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Constitutional Law II
University of Iowa School of Law
Buss, William

ConLaw II Outline
Professor Buss, Summer 2006 – Text: Sullivan & Gunter (15th ed.)
I.       Levels of Scrutiny
Government Interest (Purpose)
Regulation (Means, Fit)
Rational Basis
Rationally related
Intermediate Scrutiny
Substantially related
Strict Scrutiny
Narrowly tailored
II.    Due Process
A.    Substantive Due Process
1.      Basic Substantive due process analysis
a.       Is there a liberty interest?
1.      No – stop – no due process problem at all
2.      Yes – continue …
b.      Is there a fundamental liberty interest?
1.      No – rational basis review (Lee Optical standard) – a legitimate interest and a plausible means (the lowest possible requirement – it met, it is constitutional) (burden of persuasion on the challenger)
2.      Yes* – strict scrutiny review (compelling state interest and no less restrictive alternative must be demonstrated to meet this standard)
(a)    * exception – abortion – “substantial burden test” (Casey)
(b)   What are fundamental liberty interests? Sex, marriage, child-bearing and child-rearing
2.      Cases
a.       Barron v. Baltimore (US.1833) (p 446)
1.      Holding: The Fifth Amendment taking clause only applies to the federal government.
(a)    At that time, this was true for every provision in the Bill of Rights
(i)     This is no longer the law (although some people think it should be)
b.      Calder v. Bull (US.1798) (p 487)
1.      Issue: whether a specific action by the state was constitutional based on some principle of natural law or natural justice?
(a)    Justice Chase said there should be some limits even if they’re not spelled out in the Constitution (see bottom of page 487) [natural law] (b)   Justice Iredell – the only limits should be the ones listed in the Constitution
2.      Book’s comment (bottom of p 488) – said that Justice Iredell’s view prevailed in form (but not in substance) – we don’t talk about natural law, but refer everything to the Constitution; however, we don’t rely simply on the explicit text of Constitution (i.e. often use a low, even vague, standard for constitutional interpretation)
3.      Economic cases
a.       Lochner v. NY (US.1905) (p492) – introduced substantive due process. Found that freedom of contract is part of the “liberty” protected by the 14th amendment; when a fundamental liberty is invaded by regulation, the law is unconstitutional unless the state can demonstrate that the means are directly related to a legitimate state end [strict scrutiny]. After Lochner, the court struck down almost any state economic regulation; this lasted until 1937. In retrospect, critics decry “Lochnerization” of economic regulation. (Lochnerizing = inappropriately substituting judicial judgments for judgments made in the democratic political process).
1.      Lochner test –
(a)    Close fit: Had to be a “real and substantial” relationship between the statute and the goals – close fit between means and ends was not present in Lochner
(b)   Limited objectives: Only certain legislative objectives were acceptable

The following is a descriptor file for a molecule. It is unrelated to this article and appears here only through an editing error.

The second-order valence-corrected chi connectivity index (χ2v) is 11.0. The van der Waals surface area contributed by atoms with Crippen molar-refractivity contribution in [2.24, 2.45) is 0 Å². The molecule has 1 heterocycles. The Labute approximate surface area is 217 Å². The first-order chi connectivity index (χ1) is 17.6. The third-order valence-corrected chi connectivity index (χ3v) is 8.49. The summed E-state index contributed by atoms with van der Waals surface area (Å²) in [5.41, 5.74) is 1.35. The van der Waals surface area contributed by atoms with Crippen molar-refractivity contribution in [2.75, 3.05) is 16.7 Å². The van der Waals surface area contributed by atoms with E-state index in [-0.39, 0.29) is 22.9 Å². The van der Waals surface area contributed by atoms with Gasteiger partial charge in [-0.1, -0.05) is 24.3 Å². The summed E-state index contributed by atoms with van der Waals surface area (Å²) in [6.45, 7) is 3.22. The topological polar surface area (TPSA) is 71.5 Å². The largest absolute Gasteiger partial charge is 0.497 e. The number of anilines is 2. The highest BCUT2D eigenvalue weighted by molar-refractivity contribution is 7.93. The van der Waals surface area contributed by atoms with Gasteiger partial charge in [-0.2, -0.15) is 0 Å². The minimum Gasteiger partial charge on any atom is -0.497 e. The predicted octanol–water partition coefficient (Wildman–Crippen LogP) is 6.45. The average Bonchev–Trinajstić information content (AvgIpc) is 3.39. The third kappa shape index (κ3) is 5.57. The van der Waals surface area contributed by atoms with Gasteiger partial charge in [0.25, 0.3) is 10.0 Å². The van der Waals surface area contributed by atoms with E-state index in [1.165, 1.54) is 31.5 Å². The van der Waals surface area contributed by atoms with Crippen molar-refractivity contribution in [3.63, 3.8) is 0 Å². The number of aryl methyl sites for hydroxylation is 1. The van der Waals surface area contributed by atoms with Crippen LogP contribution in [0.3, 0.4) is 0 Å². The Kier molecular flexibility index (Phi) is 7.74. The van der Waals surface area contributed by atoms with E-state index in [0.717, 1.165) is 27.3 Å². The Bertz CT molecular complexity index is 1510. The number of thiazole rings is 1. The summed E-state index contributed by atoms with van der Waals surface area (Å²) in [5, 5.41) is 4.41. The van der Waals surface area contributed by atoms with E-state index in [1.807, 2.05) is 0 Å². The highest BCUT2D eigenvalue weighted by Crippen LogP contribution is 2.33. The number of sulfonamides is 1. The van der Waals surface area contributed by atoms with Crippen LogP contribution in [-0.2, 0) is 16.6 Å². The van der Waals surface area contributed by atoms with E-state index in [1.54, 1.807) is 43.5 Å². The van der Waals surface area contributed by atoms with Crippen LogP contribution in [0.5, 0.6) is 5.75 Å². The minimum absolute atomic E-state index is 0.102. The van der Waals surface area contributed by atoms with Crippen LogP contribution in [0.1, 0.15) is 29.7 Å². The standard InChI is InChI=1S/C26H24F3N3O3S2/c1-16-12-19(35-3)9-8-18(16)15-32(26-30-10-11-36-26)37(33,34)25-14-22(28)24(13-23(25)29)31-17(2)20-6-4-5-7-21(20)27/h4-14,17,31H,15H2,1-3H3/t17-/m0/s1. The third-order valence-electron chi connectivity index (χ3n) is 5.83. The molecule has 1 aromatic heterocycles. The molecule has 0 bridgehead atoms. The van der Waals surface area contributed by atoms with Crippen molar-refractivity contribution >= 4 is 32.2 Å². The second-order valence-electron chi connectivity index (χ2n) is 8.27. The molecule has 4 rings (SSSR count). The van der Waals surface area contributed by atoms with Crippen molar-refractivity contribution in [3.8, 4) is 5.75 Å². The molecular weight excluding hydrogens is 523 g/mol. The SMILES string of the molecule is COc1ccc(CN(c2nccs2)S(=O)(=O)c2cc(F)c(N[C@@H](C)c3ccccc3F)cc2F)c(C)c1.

(i)     Regulation of health, safety and public welfare 
b.      Nebbia v. NY (US.1938) (p 503) – Standard: State can adopt whatever economic policy may reasonably be deemed to benefit public welfare so long as they have a reasonable relationship to a proper legislative purpose and the law is not arbitrary or discriminatory. Started the “decline” of Lochner
a.       Carolene Products (1938) footnote 4 (p 508) – Court found that Economic regulatory legislation is presumed to be constitutional and should be upheld if it is supported by any rational basis. However, legislation dealing with individual liberties may be held to a higher level of scrutiny. Footnote said the anti-Lochner position should usually be followed, but there are some exceptions. These exceptions all justify a conclusion that the political process doesn’t work well in certain areas and therefore justify the court stepping in (examples – political process, voting, religion, minorities)
c.       Williamson v. Lee Optical (1955) (p 509) – example of the end of Lochnerizing and the rise of the new deferential approach. Moves to a “very little scrutiny” standard while saying they retain the Nebbia test. “It is enough there is an evil at hand for correction and that the legislature might have thought the legislation might be a rational way.”
4.      Privacy cases – reproduction/childrearing
a.       Meyer v. Nebraska – Broad reading of “liberty” – denotes the right of the individual to contract, choose occupation, acquire knowledge, marry, raise children, etc. Conviction of a teacher reversed for teaching German which violated state law prohibiting teaching foreign languages to young children. Fundamental right to be educated
b.      Pierce v. Society of Sisters – Parochial and private schools challenged Oregon statute requiring children to go to public school; law interfered with parents’ liberty to “direct the upbringing and education of their children.” Fundamental right to educate your children in the manner you choose
c.       Griswold v. Connecticut (1965) (p 546) – strict scrutiny (no less restrictive alternative + compelling state interest) is applied to fundamental liberties; marital use of contraception is part of privacy, which is a fundament liberty found in the penumbral emanations of  the Constitution
d.      Eisenstadt v. Baird (1972) (p 556) – expanded Griswold to unmarried people
e.       Roe v. Wade (1973) (p 559) – abortion is a fundamental privacy right founded in the due process clause of the 14th amendment; the state may not regulate abortion during the first trimester, may only regulate for the health of the mother during the second trimester, and may regulate/restrict in any way they desire during the third trimester (at viability)
f.       Planned Parenthood of Central Missouri v. Danforth (1976) (p 568) – Rule: Laws requiring spousal consent or notice are unconstitutional (they unduly interfere with the woman’s right to choose)